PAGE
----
CRISIS AND CRITIQUE / 50 Years after May 68

    Introduction: 50 Years After May 68, Frank Ruda & Agon Hamza PDF Table of Contents   The Double Heritage of Communism to Come. 1917-1968-2018 by Bini Adamczak  PDF 1968-2018, or from the “revolution impossible” to the impossibility of revolution? Variations on the objet petit s by Eric Alliez  PDF Scattered Notes on “May 68” And its interpretations by Étienne Balibar  PDF The procedure of its Invention, the Construction of its Form, the Means of its Transmission by A. J. Bartlett  PDF Topicality of May 68 by Daniel Blanchard  PDF Will it Happen Again? Boredom, Anxiety and the Peak of Human Evolution by Franco “bifo” Berardi  PDF To Make the…

Jacques Rancière; The Emancipated Spectator

Jacques Rancière; The Emancipated Spectator (Full book) The foremost philosopher of art argues for a new politics of looking. The theorists of art and film commonly depict the modern audience as aesthetically and politically passive. In response, both artists and thinkers have sought to transform the spectator into an active agent and the spectacle into a communal performance. In this follow-up to the acclaimed The Future of the Image, Rancière takes a radically different approach to this attempted emancipation. First asking exactly what we mean by political art or the politics of art, he goes on to look at what…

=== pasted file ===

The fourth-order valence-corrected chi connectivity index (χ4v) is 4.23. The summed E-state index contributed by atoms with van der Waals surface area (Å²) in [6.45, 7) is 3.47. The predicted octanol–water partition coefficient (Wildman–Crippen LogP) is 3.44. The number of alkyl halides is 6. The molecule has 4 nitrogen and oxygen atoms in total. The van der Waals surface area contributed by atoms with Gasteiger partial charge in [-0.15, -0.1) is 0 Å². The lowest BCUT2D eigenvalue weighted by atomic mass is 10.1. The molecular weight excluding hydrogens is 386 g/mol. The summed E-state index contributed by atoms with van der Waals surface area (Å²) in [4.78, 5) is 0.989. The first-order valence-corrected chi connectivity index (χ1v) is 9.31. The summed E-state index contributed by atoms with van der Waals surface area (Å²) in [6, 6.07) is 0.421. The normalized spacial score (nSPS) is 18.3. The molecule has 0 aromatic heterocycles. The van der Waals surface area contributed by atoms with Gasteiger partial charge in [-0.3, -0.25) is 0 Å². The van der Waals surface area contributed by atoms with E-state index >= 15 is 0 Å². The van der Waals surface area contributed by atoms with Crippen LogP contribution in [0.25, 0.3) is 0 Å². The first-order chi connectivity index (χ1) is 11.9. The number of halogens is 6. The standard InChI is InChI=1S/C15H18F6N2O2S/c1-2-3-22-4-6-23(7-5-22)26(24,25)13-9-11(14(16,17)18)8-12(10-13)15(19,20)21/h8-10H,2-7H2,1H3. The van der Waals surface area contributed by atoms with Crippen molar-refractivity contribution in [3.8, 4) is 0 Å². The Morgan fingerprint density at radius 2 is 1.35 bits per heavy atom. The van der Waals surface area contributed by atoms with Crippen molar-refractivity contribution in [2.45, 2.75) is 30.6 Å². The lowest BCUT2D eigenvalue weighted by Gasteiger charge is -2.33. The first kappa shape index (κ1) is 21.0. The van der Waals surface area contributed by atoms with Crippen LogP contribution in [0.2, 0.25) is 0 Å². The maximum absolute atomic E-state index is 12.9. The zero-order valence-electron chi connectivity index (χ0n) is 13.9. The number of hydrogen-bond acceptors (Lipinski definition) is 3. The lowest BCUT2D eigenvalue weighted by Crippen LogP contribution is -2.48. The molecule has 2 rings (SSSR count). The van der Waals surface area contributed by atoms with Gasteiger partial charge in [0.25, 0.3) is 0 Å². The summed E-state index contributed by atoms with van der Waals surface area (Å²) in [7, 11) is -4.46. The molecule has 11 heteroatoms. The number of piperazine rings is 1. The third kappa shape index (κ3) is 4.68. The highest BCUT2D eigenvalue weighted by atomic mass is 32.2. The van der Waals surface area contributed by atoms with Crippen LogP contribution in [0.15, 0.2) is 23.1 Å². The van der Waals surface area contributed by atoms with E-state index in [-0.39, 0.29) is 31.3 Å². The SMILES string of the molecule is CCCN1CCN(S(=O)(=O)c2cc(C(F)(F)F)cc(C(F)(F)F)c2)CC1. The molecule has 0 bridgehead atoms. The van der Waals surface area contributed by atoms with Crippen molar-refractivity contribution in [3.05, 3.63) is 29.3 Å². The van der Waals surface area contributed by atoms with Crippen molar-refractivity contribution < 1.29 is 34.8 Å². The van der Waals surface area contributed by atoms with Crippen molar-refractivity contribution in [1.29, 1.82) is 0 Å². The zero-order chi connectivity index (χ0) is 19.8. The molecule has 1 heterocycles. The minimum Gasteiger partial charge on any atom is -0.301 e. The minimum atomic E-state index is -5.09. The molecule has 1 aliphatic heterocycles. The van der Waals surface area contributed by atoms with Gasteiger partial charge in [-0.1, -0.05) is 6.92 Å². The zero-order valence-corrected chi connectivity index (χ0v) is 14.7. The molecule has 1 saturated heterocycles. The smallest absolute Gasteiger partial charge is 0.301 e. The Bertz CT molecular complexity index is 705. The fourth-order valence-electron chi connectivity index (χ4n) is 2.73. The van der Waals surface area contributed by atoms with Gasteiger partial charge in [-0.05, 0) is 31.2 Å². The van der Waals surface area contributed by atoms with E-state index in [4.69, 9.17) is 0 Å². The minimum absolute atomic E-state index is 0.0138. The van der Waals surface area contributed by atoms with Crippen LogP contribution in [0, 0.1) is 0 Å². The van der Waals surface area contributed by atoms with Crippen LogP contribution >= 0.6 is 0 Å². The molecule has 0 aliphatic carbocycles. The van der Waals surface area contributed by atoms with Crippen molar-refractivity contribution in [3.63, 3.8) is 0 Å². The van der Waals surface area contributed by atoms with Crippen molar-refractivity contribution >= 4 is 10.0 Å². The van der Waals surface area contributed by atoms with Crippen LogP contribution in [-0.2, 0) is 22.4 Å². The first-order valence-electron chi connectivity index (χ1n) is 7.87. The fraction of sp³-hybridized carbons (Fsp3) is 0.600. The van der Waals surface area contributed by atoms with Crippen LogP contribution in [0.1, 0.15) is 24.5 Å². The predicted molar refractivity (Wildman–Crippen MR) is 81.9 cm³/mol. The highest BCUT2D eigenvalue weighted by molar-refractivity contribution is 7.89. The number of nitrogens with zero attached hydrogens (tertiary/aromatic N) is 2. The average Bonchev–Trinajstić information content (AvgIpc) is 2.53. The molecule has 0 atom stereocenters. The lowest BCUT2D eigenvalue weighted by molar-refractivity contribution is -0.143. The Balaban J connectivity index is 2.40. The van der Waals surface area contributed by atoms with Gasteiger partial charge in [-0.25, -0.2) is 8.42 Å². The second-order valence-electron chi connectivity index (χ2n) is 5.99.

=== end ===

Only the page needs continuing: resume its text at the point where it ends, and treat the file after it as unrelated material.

Kristin Ross; May ’68 and its Afterlives

Kristin Ross; MAY ’68 AND ITS AFTERLIVES (Full book) During May 1968, students and workers in France united in the biggest strike and the largest mass movement in French history. Protesting capitalism, American imperialism, and Gaullism, 9 million people from all walks of life, from shipbuilders to department store clerks, stopped working. The nation was paralyzed—no sector of the workplace was untouched. Yet, just thirty years later, the mainstream image of May ’68 in France has become that of a mellow youth revolt, a cultural transformation stripped of its violence and profound sociopolitical implications. Kristin Ross shows how the current…

Democracy. Jean-Marie Gleize / Rimbaud / Kristin Ross

Jean-Marie Gleize Democracy There is, in Rimbaud’s Illuminations, a text called “Democracy.” We know little of this text’s composition, as the manuscript is lost. It was published belatedly in a journal (La Vogue, 1889), but we are scarcely surprised to encounter a text of this title from the quill of that democrat Rimbaud, virulently hostile to Napoléon III’s dictatorship, radically aligned with the insurrectionary movement of the Paris Commune — with, one might say, an insurgent, revolutionary democracy. As Bernard Noël has suggested, Rimbaud is a communard “not only in his opinion, but in his being.” Now the particularity of…